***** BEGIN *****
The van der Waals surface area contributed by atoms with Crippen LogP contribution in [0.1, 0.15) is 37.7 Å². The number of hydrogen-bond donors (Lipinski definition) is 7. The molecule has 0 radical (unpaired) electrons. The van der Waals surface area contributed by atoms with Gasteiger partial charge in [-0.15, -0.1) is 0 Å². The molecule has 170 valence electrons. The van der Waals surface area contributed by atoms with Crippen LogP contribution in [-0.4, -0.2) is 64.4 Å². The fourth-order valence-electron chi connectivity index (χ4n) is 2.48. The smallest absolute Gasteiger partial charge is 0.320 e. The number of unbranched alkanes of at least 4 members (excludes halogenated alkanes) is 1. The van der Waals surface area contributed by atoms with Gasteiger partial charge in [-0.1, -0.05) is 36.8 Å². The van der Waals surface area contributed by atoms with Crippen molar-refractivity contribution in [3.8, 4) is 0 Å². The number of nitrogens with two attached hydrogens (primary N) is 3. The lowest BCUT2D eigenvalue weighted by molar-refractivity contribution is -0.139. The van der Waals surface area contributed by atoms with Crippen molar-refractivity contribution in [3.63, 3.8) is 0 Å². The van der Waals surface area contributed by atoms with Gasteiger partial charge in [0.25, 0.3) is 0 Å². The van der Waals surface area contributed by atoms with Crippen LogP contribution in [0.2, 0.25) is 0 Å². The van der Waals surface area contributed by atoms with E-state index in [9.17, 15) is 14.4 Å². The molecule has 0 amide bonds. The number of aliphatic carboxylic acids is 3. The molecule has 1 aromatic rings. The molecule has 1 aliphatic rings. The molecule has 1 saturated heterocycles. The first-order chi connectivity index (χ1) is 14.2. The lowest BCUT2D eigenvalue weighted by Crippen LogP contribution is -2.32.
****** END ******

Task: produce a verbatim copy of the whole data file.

The van der Waals surface area contributed by atoms with Crippen LogP contribution in [0.1, 0.15) is 37.7 Å². The number of hydrogen-bond donors (Lipinski definition) is 7. The molecule has 0 radical (unpaired) electrons. The van der Waals surface area contributed by atoms with Gasteiger partial charge in [-0.15, -0.1) is 0 Å². The molecule has 170 valence electrons. The van der Waals surface area contributed by atoms with Crippen LogP contribution in [-0.4, -0.2) is 64.4 Å². The fourth-order valence-electron chi connectivity index (χ4n) is 2.48. The smallest absolute Gasteiger partial charge is 0.320 e. The number of unbranched alkanes of at least 4 members (excludes halogenated alkanes) is 1. The van der Waals surface area contributed by atoms with Gasteiger partial charge in [-0.1, -0.05) is 36.8 Å². The van der Waals surface area contributed by atoms with Crippen molar-refractivity contribution in [3.8, 4) is 0 Å². The number of nitrogens with two attached hydrogens (primary N) is 3. The lowest BCUT2D eigenvalue weighted by molar-refractivity contribution is -0.139. The van der Waals surface area contributed by atoms with Crippen molar-refractivity contribution in [3.63, 3.8) is 0 Å². The van der Waals surface area contributed by atoms with Gasteiger partial charge in [0.25, 0.3) is 0 Å². The van der Waals surface area contributed by atoms with Crippen LogP contribution in [0.2, 0.25) is 0 Å². The van der Waals surface area contributed by atoms with E-state index in [9.17, 15) is 14.4 Å². The molecule has 0 amide bonds. The number of aliphatic carboxylic acids is 3. The molecule has 1 aromatic rings. The molecule has 1 aliphatic rings. The molecule has 1 saturated heterocycles. The first-order chi connectivity index (χ1) is 14.2. The lowest BCUT2D eigenvalue weighted by Crippen LogP contribution is -2.32.